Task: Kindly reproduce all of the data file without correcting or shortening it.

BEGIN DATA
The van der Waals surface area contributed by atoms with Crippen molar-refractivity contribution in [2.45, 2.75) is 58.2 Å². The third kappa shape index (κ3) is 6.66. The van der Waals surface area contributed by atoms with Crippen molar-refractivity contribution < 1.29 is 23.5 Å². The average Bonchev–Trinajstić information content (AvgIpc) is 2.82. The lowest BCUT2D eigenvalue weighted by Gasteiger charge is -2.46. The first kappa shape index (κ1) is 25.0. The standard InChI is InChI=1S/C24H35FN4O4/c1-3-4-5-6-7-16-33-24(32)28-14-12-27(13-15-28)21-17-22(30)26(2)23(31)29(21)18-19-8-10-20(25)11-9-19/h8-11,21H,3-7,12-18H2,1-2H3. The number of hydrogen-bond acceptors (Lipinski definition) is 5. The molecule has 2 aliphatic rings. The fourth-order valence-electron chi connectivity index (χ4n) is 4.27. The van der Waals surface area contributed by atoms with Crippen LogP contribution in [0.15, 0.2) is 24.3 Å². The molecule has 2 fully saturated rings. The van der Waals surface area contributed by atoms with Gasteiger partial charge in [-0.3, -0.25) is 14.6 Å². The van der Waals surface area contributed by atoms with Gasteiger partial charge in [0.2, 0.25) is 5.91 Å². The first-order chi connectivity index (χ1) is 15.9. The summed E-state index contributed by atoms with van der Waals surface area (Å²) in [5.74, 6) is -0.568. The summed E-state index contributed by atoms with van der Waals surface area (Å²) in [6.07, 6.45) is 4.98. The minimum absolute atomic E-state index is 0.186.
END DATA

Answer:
The van der Waals surface area contributed by atoms with Crippen molar-refractivity contribution in [2.45, 2.75) is 58.2 Å². The third kappa shape index (κ3) is 6.66. The van der Waals surface area contributed by atoms with Crippen molar-refractivity contribution < 1.29 is 23.5 Å². The average Bonchev–Trinajstić information content (AvgIpc) is 2.82. The lowest BCUT2D eigenvalue weighted by Gasteiger charge is -2.46. The first kappa shape index (κ1) is 25.0. The standard InChI is InChI=1S/C24H35FN4O4/c1-3-4-5-6-7-16-33-24(32)28-14-12-27(13-15-28)21-17-22(30)26(2)23(31)29(21)18-19-8-10-20(25)11-9-19/h8-11,21H,3-7,12-18H2,1-2H3. The number of hydrogen-bond acceptors (Lipinski definition) is 5. The molecule has 2 aliphatic rings. The fourth-order valence-electron chi connectivity index (χ4n) is 4.27. The van der Waals surface area contributed by atoms with Crippen LogP contribution in [0.15, 0.2) is 24.3 Å². The molecule has 2 fully saturated rings. The van der Waals surface area contributed by atoms with Gasteiger partial charge in [-0.3, -0.25) is 14.6 Å². The van der Waals surface area contributed by atoms with Gasteiger partial charge in [0.2, 0.25) is 5.91 Å². The first-order chi connectivity index (χ1) is 15.9. The summed E-state index contributed by atoms with van der Waals surface area (Å²) in [5.74, 6) is -0.568. The summed E-state index contributed by atoms with van der Waals surface area (Å²) in [6.07, 6.45) is 4.98. The minimum absolute atomic E-state index is 0.186.